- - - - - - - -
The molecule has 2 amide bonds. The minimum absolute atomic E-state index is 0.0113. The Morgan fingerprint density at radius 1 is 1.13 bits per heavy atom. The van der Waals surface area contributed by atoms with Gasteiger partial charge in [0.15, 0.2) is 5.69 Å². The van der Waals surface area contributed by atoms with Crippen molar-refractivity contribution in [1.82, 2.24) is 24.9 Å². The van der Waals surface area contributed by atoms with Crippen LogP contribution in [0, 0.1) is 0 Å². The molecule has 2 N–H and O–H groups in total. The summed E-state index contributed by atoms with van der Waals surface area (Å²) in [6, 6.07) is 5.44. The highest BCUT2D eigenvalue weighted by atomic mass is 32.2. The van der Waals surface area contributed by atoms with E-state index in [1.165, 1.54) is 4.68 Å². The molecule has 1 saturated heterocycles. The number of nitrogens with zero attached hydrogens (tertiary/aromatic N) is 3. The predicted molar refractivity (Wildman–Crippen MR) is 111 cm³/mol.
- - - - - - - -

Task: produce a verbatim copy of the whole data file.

The molecule has 2 amide bonds. The minimum absolute atomic E-state index is 0.0113. The Morgan fingerprint density at radius 1 is 1.13 bits per heavy atom. The van der Waals surface area contributed by atoms with Gasteiger partial charge in [0.15, 0.2) is 5.69 Å². The van der Waals surface area contributed by atoms with Crippen molar-refractivity contribution in [1.82, 2.24) is 24.9 Å². The van der Waals surface area contributed by atoms with Crippen LogP contribution in [0, 0.1) is 0 Å². The molecule has 2 N–H and O–H groups in total. The summed E-state index contributed by atoms with van der Waals surface area (Å²) in [6, 6.07) is 5.44. The highest BCUT2D eigenvalue weighted by atomic mass is 32.2. The van der Waals surface area contributed by atoms with E-state index in [1.165, 1.54) is 4.68 Å². The molecule has 1 saturated heterocycles. The number of nitrogens with zero attached hydrogens (tertiary/aromatic N) is 3. The predicted molar refractivity (Wildman–Crippen MR) is 111 cm³/mol.